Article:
Menai Bridge, Anglesey, Wales – 2nd -5th June 2012

Accommodation: (Huge) Rented House in Pentraeth

Skipper(s) and Boat(s): Scott Waterman, The Protector

Dive Sites:  SS Kyle Prince, Starvation Reef, Carg-Y-Try, Kimya, Gwyn Faen and Castle Reef

Divers: Chris Aspinall, Alana Dempsey, Alex Muhl-Richardson, James Leyland, Rory Welsh, Salman Al-Nasir, Shin Ng, Stephan Broek, Claudius Kerth and Josh Smith

Conditions: Generally calm sea and reasonable visibility. Weather good with some rain.

Alex says:

I’ve dived with Scott off the Protector once before on a weekend in February and it was bloody freezing and the viz was pretty awful. This time around however, the weather was much better, the seas much warmer and we had an extra days diving thanks to the Jubilee bank holiday! I like the Protector, with its inflatable tubes that make it seem somewhere between a RIB and a normal hardboat and that allow you to roll backwards off the side, but the downside is the limited space and the fact there’s only room for 10 divers. We stayed in part of a large old house in Pentraeth, not far from Red Wharf bay, and even though it was only part of the house it was huge, with plenty of room for the ten of us, good cooking facilities and even an out of tune piano for Alana to entertain us with.

Unfortunately our arrival coincided with a large scale plankton bloom on the north side of Anglesey, so our diving was restricted to the south side, but this didn’t stop Scott from getting us two good dives, one on a wreck and one of a reef, each day. One of my favourite dives was the Kimya, a 200ft vegetable oil tanker at about 10m, the viz was good and despite some swell around the shallower parts it was a good dive with some easy penetration and lots to see. Unfortunately our final dive of the trip consisted of a drift over sand and lots of thrilling sand there was too. I got very excited when Alana stopped to dig something out of the bottom, only to see that it was a shell, but then things really heated up when the sand turned to pebbley sand. Sarcasm aside, it was unfortunate that an otherwise excellent trip ended with a boring dive, but sometimes things like that happen and no one came away feeling unhappy with the trip as a whole. Throughout the trip we saw lots of life, including tons of spider crabs, some huge dogfish, a thornback ray, pipefish, lobsters, varied flat fish, edible crabs and congas.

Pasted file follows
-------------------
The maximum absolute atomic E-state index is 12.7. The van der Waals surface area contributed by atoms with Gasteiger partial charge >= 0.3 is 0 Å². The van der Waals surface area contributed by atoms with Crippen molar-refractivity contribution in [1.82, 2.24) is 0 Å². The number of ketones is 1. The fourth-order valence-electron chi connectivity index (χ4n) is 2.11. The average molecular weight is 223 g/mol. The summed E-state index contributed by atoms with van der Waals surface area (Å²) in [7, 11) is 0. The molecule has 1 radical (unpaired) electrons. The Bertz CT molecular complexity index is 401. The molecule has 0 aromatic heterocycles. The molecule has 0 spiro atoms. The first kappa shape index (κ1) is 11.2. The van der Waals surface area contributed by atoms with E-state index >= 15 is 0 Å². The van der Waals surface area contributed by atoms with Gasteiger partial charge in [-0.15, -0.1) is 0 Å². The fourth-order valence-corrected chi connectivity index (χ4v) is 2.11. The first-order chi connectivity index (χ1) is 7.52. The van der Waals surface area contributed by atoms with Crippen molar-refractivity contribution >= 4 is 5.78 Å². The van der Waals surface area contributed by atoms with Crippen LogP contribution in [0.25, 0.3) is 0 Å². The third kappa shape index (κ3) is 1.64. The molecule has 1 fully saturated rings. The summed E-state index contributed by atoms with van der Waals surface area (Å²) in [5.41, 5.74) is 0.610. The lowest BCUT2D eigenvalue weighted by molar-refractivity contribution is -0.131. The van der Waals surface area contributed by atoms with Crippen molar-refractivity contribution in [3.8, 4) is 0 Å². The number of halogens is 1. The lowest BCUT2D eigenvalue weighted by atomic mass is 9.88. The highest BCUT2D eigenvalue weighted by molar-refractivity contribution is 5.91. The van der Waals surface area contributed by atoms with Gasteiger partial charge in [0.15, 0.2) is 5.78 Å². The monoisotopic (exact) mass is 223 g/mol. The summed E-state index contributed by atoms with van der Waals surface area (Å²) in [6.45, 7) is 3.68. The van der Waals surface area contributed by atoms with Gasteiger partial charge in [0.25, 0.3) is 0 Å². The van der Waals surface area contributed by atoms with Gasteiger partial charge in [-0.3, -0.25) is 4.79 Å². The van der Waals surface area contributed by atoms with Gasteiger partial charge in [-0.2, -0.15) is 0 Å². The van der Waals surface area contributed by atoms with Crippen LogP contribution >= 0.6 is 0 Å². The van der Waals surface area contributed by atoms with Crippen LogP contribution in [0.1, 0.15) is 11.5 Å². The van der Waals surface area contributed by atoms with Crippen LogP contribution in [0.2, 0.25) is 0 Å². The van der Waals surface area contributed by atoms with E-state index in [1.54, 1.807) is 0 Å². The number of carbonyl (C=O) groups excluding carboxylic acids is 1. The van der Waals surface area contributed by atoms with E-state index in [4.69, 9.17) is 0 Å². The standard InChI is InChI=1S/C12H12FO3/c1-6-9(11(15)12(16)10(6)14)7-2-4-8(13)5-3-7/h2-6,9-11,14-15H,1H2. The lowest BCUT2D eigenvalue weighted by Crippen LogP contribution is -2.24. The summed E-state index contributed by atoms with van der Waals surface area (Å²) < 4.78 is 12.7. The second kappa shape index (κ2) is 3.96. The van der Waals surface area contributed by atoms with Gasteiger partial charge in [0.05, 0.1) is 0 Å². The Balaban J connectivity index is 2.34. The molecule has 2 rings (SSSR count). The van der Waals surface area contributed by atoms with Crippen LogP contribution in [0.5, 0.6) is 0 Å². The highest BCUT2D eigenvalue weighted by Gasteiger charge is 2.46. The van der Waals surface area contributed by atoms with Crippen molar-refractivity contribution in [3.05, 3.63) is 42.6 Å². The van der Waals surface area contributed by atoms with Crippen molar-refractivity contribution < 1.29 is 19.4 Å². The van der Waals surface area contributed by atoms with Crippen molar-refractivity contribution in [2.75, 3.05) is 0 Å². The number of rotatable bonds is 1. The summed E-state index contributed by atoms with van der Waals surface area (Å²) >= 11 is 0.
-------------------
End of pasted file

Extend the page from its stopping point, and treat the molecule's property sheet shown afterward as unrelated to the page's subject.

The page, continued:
We self-catered on two of our days there, with Alana busting out the goulash (with some aid from her beautiful assistant – guess who?) and Shin dishing up some cream with pasta (I forgot which was the main ingredient), both meals were lovely and we were all well fed. On our last night we ate at the Bull Inn in Pentraeth, it was good value pub quality food that filled us all and the desserts were especially nice.

On the Monday we finished diving relatively early, so we had the best part of an absolutely gorgeous afternoon to spend how we wished. The majority of us took this as an opportunity to visit Aber Falls, a stunning waterfall not far up the A55 northbound. We parked and began the walk up to the base of the falls, taking in the fantastic scenery and enjoying the sunshine, and after reaching our destination we even found a nice place for a spot of Pooh Sticks (if you don’t know what Pooh Sticks is then you didn’t have a childhood and you should ask your parents for a refund).

Finally, I’d like to say thank you to Scott for being a great skipper (even if he did drop us for a drift over a load of sand) and to Chris for organising the trip and making sure we had extremely tasty lunches every day on the boat (as well as pulling off wearing that hat incredibly well). Honourable mentions go to Rory (Ken) for coming out of his shell somewhat (and also trusting my estimate of water depth from the surface), James for taking part in spooning and pile-ons, Alana for being most tuneful and Shin for being an elusive wrestler.